What does Prop. 1's approval mean for your bus route?

Mayor Ed Murray outlined more details for his plans to improve city bus service using revenue created by the ballot measure.
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Mayor Ed Murray, with King County Executive Dow Constantine, announces his plan for spending the revenue from Seattle's Prop. 1.

Mayor Ed Murray outlined more details for his plans to improve city bus service using revenue created by the ballot measure.

Mayor Ed Murray provided more details Wednesday about how the city might spend the $45 million in annual transit funding that Proposition 1 is expected to raise. Voters overwhelmingly approved the measure in Tuesday's ballot count.

Close to 60 routes in all parts of the city could see bus service upgrades under the mayor's plan, which includes adding buses on lines that the Seattle Department of Transportation has identified as overcrowded, insufficiently frequent, or unreliable. The Proposition 1 investments will also add Saturday, Sunday and night service on routes that do not currently have service at those times.

Nearly 20 percent of the Proposition 1 revenue would go toward routes in fast-growing neighborhoods, including West Seattle, Ballard and South Lake Union.

"Nobody wants to wait in the rain at California and Alaska only to see an overcrowded bus," Murray said at a news conference on Wednesday morning, referring to an intersection in West Seattle.

The bus service improvements would happen in steps. The current plan is to add buses to 15 overcrowded lines, and 35 unreliable routes in June 2015. More frequent bus service would also be phased in between next June and next September on at least 28 routes.

According to Metro Transit's guidelines, "unreliable" means that a route is frequently more than five minutes late, Bill Bryant, SDOT's transit program manager said in an email on Tuesday.

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Scroll to see which bus routes would be targeted for each type of upgrade under the mayor's plan. An unreliable route, according to Metro, is one where the bus is frequently more than five minutes late. Source: SDOT

The plan also targets key routes that run throughout the city. The 7, an important line for riders in southeast Seattle, would run more frequently, as would crowded buses servicing the University District, such as the 71X and 72.

Another notable change is that the C and D RapidRide lines would be split and extended. As the bus travels south, the D currently becomes the C in downtown and then continues on to West Seattle. Instead the buses would be independent lines. The D would run from Ballard to Pioneer Square and the C would travel from West Seattle to South Lake Union.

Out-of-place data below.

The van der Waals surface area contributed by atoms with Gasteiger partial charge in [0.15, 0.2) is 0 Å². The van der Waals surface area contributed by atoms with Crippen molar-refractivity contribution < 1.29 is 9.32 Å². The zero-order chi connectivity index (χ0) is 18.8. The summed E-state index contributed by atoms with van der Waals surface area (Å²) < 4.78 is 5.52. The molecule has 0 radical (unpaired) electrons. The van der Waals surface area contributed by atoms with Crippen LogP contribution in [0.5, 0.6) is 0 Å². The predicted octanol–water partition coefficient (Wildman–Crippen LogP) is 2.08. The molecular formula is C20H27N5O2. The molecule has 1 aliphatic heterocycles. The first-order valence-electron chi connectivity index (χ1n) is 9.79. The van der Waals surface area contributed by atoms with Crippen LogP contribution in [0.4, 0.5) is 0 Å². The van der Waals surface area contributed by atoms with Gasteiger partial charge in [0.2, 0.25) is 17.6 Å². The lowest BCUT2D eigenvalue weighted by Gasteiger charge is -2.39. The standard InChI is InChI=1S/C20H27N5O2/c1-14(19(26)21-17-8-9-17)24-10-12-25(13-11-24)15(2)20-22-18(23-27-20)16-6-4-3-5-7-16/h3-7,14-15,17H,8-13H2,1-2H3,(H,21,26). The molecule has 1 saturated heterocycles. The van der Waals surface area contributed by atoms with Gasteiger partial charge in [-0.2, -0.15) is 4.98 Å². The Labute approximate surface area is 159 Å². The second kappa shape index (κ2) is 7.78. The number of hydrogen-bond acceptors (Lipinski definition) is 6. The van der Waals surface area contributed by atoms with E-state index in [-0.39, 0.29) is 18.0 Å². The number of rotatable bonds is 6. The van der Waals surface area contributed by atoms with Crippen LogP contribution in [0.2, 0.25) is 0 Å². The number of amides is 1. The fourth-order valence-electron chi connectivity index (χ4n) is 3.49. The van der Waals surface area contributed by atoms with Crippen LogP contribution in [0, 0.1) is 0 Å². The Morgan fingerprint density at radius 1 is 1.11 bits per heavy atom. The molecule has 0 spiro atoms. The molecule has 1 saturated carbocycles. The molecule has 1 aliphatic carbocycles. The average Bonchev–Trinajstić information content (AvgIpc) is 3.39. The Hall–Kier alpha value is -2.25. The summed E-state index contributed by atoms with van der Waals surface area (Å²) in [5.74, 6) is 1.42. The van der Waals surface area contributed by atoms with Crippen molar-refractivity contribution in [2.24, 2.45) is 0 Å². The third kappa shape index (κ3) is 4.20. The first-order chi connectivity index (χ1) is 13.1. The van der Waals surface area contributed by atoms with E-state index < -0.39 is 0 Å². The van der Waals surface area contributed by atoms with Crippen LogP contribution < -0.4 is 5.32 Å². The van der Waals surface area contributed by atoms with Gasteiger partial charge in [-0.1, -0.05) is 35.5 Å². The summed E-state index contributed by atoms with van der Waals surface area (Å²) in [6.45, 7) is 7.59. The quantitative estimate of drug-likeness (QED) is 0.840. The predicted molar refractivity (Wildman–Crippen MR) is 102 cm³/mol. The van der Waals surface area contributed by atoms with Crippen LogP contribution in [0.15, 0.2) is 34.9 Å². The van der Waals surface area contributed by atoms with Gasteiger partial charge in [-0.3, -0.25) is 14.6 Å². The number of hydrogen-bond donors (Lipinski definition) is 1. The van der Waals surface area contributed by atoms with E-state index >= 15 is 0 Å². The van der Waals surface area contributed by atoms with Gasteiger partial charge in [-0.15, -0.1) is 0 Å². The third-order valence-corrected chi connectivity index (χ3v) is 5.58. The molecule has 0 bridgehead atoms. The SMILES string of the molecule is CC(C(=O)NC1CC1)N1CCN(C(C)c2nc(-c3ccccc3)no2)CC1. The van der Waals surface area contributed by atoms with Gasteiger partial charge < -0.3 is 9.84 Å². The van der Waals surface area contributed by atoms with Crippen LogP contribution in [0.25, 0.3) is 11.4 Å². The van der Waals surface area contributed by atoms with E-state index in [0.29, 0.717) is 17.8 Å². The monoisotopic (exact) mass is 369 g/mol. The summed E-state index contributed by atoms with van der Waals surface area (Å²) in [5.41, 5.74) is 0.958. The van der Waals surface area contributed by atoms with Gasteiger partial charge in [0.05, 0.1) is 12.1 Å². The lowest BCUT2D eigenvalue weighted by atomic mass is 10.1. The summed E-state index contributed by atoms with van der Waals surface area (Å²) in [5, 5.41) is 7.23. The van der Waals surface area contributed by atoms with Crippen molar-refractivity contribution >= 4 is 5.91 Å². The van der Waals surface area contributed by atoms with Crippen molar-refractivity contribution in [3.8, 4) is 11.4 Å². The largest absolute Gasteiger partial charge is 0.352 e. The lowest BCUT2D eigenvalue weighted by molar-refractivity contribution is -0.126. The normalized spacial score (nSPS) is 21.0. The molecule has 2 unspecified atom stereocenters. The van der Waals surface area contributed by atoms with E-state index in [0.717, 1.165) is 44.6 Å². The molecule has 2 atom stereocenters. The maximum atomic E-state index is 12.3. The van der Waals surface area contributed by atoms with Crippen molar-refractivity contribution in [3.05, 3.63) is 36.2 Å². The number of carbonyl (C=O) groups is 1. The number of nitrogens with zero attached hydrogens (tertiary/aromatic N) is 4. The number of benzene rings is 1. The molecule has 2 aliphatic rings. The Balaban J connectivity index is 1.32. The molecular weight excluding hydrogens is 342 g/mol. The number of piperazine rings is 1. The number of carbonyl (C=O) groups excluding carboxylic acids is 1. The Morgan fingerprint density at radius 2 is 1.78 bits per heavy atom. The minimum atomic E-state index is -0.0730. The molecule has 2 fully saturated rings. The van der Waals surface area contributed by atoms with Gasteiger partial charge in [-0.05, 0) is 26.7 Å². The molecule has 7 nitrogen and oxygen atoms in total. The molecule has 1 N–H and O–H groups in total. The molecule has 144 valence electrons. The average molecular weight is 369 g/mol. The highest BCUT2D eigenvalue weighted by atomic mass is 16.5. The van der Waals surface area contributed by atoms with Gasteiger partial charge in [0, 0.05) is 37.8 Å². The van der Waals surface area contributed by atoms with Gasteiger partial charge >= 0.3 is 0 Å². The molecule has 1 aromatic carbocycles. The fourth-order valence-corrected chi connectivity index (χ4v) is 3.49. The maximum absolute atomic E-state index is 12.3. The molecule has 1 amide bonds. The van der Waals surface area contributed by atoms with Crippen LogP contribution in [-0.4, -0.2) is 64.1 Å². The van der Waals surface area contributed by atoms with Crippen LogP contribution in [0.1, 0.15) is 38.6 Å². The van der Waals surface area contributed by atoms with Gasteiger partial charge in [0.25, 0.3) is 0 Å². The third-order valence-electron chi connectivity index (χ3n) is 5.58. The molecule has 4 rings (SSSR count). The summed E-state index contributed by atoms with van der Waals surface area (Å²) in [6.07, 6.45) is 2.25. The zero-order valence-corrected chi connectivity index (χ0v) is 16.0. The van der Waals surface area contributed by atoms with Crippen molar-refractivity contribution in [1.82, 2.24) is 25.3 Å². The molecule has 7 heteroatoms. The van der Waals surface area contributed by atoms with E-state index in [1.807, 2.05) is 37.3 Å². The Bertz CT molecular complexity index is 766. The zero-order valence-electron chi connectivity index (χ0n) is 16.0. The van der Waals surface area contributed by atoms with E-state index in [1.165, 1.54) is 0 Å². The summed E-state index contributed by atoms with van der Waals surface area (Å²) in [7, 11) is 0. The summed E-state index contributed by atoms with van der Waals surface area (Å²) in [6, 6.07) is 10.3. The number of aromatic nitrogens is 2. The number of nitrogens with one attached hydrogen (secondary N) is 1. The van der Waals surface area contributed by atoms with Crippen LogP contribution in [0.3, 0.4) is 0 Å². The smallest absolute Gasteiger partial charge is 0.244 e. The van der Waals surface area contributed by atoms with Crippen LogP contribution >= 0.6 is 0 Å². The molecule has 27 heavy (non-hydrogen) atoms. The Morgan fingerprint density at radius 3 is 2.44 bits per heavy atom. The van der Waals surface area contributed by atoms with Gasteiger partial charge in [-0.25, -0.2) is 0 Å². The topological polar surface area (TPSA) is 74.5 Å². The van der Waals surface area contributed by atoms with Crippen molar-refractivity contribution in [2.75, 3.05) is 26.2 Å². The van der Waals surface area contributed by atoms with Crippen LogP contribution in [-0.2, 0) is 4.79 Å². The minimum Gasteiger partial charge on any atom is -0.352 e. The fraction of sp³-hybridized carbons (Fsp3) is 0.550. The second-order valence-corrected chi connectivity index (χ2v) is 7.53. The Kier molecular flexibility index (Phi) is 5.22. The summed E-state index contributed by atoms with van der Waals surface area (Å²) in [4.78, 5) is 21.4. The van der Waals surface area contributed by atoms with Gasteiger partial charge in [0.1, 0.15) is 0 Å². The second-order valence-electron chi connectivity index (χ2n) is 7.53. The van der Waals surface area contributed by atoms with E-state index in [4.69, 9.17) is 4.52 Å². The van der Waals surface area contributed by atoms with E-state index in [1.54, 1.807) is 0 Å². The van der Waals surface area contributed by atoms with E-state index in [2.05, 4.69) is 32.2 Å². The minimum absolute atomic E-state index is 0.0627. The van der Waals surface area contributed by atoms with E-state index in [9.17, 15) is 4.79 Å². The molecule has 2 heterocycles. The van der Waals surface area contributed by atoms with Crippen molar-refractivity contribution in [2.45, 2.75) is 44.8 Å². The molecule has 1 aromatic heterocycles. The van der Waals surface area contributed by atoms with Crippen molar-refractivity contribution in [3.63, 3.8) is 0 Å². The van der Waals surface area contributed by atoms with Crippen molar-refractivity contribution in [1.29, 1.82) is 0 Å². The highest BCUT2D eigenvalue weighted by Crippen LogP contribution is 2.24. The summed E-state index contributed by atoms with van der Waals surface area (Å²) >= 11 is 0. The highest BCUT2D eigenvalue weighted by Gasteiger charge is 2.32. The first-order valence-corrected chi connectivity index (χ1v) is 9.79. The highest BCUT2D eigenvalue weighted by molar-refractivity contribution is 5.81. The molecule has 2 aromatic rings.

Last night's ballot count showed nearly 59 percent of Seattle voters in favor of Proposition 1, and only 41 percent opposing the initiative.

The Mayor first proposed the transit funding package in May, following the failure of a similar countywide initiative. Under Proposition 1, revenue is generated by increasing the city sales tax by 0.1 percent and car tab fees by $60. The fee and the tax would expire in December 2020.

In response to a question, Murray said that he was confident that the city would be able to track Proposition 1 money, which will eventually be funneled to Metro, to ensure that it goes toward service in Seattle. Some skeptics of the measure have raised concerns that it could trickle into other parts of the agency's budget.

The responsibility for tracking the funds would fall within a new SDOT Transit Division, which the mayor included in his recently proposed 2015-2016 budget. Murray said that he believed that he was hiring the right people for jobs within the division and also pointed to assurances from King County Executive Dow Constantine that Metro would remain transparent and accountable.

Election night marked a high point for Murray. It was the one year anniversary of his own election, since which he has pushed through a $15 minimum wage ordinance and a ballot initiative creating a new taxing district to help fund parks, while also hiring a new police chief and a new SDOT director. On Tuesday night, complementing the successful transit measure, was strong voter approval for a universal pre-school funding initiative, which the mayor also backed.

Rather than delivering his remarks at City Hall on Wednesday, Murray held his news conference in the lobby of PATH's Seattle headquarters in South Lake Union. The neighborhood is an epicenter for Seattle's real estate and technology boom. Outside the building, after the press conference, there were long lunch lines at food trucks and at least seven high rise construction cranes could be seen on the horizon.

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Flanked: Mayor Ed Murray speaks to reporters on Wednesday, with King County Executive Dow Constantine (right), and a crew of transit supporters. Photo: Bill Lucia

The mayor appeared along with Constantine, City Council Transportation Committee Chair Tom Rasmussen, and about 15 transit supporters.

As he discussed monitoring how the Proposition 1 revenue would be spent, the mayor acknowledged the challenges ahead.

"We celebrated last night, and today is a very sober day, we have to show that we can move forward," he said. "I believe what the county is doing, and what we are about to do in the city, will prove that we can perform."


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